Astri Suhrke, a Senior Researcher at the Christian Michelsen Institute in Bergen, Norway, and a long time collaborator of mine, wrote in response to my blogs on Putin as follows:
“Am enjoying your blogs, even when strongly disagreeing. For instance, you write, ‘if America is unwilling to contemplate some form of military action when its vital interests are challenged in Europe…..,’ with reference to the Russian invasion of Crimea. As I see it, the Russian reaction is precisely that, a reaction to prevent a change to the status quo in Crimea, which Russian has long had the right to use for its Black Sea naval fleet – only warm water port and access to the Mediterranean etc. Change in Kiev – welcomed and encouraged by EU and NATO – made it quite possible that Russia might lose that access. So Russia reacted. (Also recall that until 1954. Crimea was part of Russia (within the USSR)). So Russia reacted. How can a defense of the status quo ‘challenge vital American interests’? And if any wider American interests are affected, it will be primarily in the Middle East rather than Europe.
“Comparing this with the Anschluss, and affixing the label of appeasement on Obama (as you did in your earlier blog), seems not only unfair, but counterproductive to efforts to defuse the situation and prevent a really serious conflict. Just noted that Poland has asked for consultations in NATO under para 4 of the Washington Treaty. Seems opportunistically belligerent.
Here is how I replied though I corrected my typos.
I can’t be;\believe it! Do you really swallow Putin’s lie – a blatant lie – that the Russian action is just a reaction “to prevent a change to the status quo in Crimea”? Where is there any evidence Russia’s military position in Crimea was under threat??? It would be akin to the U.S. attacking Cuba on the pretext that its base in Guantanamo was under threat. Where is there any evidence even that there was any threat to the majority ethnic Russian population in Crimea? Even the stupid language law withdrawing permission for Russian to be taught as an official language was NOT a real threat when the stress is on “official” and when, though it was passed, it was withdrawn before the President of Ukraine vetoed it. The defence of the status quo was something that did not need a defence let alone an aggressive invasion and occupation.
As far as America’s vital interests, surely it is in America’s vital interest to see that country’s cannot invade other countries and occupy and de facto take over territory, just as it is in the interest of other country’s when America attacked and occupied other countries. Both kinds of attacks have to be challenged. I did not say America had to respond by deploying military troops, but did suggest that America and the EU might consider responding with military guarantees before Putin attempts to invade Eastern Ukraine.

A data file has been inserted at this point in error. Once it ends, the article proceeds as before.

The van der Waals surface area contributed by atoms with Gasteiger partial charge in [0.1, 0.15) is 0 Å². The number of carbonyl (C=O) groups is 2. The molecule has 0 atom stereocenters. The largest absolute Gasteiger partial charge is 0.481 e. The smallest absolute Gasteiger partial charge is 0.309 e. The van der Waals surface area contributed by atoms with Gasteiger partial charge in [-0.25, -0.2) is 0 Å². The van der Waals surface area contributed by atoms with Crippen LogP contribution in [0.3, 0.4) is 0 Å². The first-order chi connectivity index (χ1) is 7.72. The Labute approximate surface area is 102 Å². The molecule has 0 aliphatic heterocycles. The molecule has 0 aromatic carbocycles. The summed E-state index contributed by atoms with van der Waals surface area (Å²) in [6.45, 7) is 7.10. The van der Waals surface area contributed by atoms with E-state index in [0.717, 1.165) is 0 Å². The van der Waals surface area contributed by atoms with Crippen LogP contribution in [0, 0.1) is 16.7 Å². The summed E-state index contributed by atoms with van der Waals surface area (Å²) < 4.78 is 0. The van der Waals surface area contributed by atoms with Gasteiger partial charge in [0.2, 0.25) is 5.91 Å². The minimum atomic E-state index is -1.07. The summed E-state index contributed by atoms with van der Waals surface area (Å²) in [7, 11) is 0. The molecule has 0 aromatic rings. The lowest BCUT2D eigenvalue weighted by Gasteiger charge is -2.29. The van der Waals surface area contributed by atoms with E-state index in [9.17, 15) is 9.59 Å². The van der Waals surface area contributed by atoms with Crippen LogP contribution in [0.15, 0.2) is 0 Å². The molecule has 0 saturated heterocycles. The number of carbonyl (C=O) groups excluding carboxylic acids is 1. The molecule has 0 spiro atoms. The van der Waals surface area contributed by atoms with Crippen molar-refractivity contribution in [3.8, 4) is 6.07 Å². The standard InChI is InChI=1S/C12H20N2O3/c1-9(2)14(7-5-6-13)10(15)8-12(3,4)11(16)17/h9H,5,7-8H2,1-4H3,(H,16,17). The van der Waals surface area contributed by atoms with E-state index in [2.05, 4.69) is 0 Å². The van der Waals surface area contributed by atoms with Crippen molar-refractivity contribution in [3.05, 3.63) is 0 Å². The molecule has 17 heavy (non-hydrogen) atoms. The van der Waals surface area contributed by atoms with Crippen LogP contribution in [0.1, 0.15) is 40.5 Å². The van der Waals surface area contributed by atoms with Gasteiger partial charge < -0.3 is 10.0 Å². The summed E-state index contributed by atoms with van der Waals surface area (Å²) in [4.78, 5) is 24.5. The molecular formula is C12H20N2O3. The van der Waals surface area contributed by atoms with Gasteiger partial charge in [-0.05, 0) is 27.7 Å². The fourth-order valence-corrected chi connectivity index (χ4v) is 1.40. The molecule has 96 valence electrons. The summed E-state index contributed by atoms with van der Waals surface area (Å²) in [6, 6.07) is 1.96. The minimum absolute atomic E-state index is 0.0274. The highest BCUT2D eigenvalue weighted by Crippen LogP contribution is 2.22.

Finally, I never called Obama an appeaser. Can you point out where I did?. I am a strong supporter of Obama, though not always uncritical. But I do believe the reset here worked in spite of the fact that I supported that reset. Neither I nor Obama can always be right.
Nice to hear from you.
All the best.
Astri came back strongly:
“Yes, I accept that Russia had reason to believe that its position in Crimea would be threatened. They made a pre-emptive move to secure their position. They have so far occupied key buildings and sites.
Yes, I agree that it is certainly in the interest of the US and other countries not to sanction invasions. That the US twice in the past decade or so has invaded other countries, and formally occupied one, does make me pause, however, before leaping to the defense of the US on that particular ground.
And, yes, in your first blog on Putin and Crimea, you said that ‘Obama will have no choice except to be the Neville Chamberlain who surrendered the Sudetenland of C… to Hitler.’ That’s pretty close to calling him ‘an appeaser” – no?
Wish you were here so we could talk this out over a walk and a meal!
I wrote back as follows:
I wrote ‘Obama will have no choice except to be the Neville Chamberlain who surrendered the Sudetenland of Czechoslovakia to Hitler, but he will not sign an agreement acceding to the seizure of The Crimea.’ That is not a charge of appeasement. That is, as stated throughout the blog, an acceptance of realism. But that realism will not be signing onto the deal and waving a piece of paper saying ‘Peace in our time.’ Obama is expected and will fight back to ensure nothing more. Further, to my surprise, at least rhetorically, he seems to be pushing for full withdrawal. I am totally sceptical about that, but maybe? In any case, both the last half of the sentence and the rest of the blog is clear that I am not accusing Obama of being an appeaser. You say I affixed a label of appeaser. I did not use the term, did not affix the label, though I did suggest there was an element of realism in Chamberlain and Obama’s actions. But realism is not appeasement. Though Great Britain was in no position to fight Germany in 1938, and nor was Russia, Chamberlain’s appeasement was legally signing away the Sudetenland as Germany’s entitlement.”